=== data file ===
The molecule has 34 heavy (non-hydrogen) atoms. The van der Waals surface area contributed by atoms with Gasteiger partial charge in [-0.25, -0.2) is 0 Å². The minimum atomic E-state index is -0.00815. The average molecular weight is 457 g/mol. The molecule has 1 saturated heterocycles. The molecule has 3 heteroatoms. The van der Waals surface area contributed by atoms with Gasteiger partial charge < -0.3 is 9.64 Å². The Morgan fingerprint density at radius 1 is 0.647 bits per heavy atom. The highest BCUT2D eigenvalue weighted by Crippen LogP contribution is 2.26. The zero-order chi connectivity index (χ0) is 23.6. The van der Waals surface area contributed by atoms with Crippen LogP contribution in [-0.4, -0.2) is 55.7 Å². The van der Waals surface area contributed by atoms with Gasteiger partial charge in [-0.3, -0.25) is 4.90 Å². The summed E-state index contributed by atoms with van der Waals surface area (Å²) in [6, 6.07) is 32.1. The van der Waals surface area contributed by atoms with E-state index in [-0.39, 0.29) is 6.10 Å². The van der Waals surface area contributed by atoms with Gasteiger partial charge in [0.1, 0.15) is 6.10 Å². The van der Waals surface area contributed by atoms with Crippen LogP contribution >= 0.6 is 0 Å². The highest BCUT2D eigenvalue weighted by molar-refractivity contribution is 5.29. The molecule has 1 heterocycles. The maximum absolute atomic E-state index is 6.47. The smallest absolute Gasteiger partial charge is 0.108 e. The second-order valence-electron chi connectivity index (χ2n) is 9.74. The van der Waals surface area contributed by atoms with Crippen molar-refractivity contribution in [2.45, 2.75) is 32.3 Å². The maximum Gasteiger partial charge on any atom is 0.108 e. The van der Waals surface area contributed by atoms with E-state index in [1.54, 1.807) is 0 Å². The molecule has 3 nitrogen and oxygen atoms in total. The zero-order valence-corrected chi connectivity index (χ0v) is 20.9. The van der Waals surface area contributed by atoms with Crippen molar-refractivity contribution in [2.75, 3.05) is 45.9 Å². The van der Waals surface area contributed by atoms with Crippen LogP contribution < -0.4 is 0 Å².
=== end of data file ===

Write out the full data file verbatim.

The molecule has 34 heavy (non-hydrogen) atoms. The van der Waals surface area contributed by atoms with Gasteiger partial charge in [-0.25, -0.2) is 0 Å². The minimum atomic E-state index is -0.00815. The average molecular weight is 457 g/mol. The molecule has 1 saturated heterocycles. The molecule has 3 heteroatoms. The van der Waals surface area contributed by atoms with Gasteiger partial charge < -0.3 is 9.64 Å². The Morgan fingerprint density at radius 1 is 0.647 bits per heavy atom. The highest BCUT2D eigenvalue weighted by Crippen LogP contribution is 2.26. The zero-order chi connectivity index (χ0) is 23.6. The van der Waals surface area contributed by atoms with Crippen LogP contribution in [-0.4, -0.2) is 55.7 Å². The van der Waals surface area contributed by atoms with Gasteiger partial charge in [-0.3, -0.25) is 4.90 Å². The summed E-state index contributed by atoms with van der Waals surface area (Å²) in [6, 6.07) is 32.1. The van der Waals surface area contributed by atoms with E-state index in [-0.39, 0.29) is 6.10 Å². The van der Waals surface area contributed by atoms with Gasteiger partial charge in [0.1, 0.15) is 6.10 Å². The van der Waals surface area contributed by atoms with Crippen LogP contribution >= 0.6 is 0 Å². The highest BCUT2D eigenvalue weighted by molar-refractivity contribution is 5.29. The molecule has 1 heterocycles. The maximum absolute atomic E-state index is 6.47. The smallest absolute Gasteiger partial charge is 0.108 e. The second-order valence-electron chi connectivity index (χ2n) is 9.74. The van der Waals surface area contributed by atoms with Crippen molar-refractivity contribution in [2.45, 2.75) is 32.3 Å². The maximum Gasteiger partial charge on any atom is 0.108 e. The van der Waals surface area contributed by atoms with E-state index in [1.54, 1.807) is 0 Å². The molecule has 3 nitrogen and oxygen atoms in total. The zero-order valence-corrected chi connectivity index (χ0v) is 20.9. The van der Waals surface area contributed by atoms with Crippen molar-refractivity contribution in [2.75, 3.05) is 45.9 Å². The van der Waals surface area contributed by atoms with Crippen LogP contribution < -0.4 is 0 Å².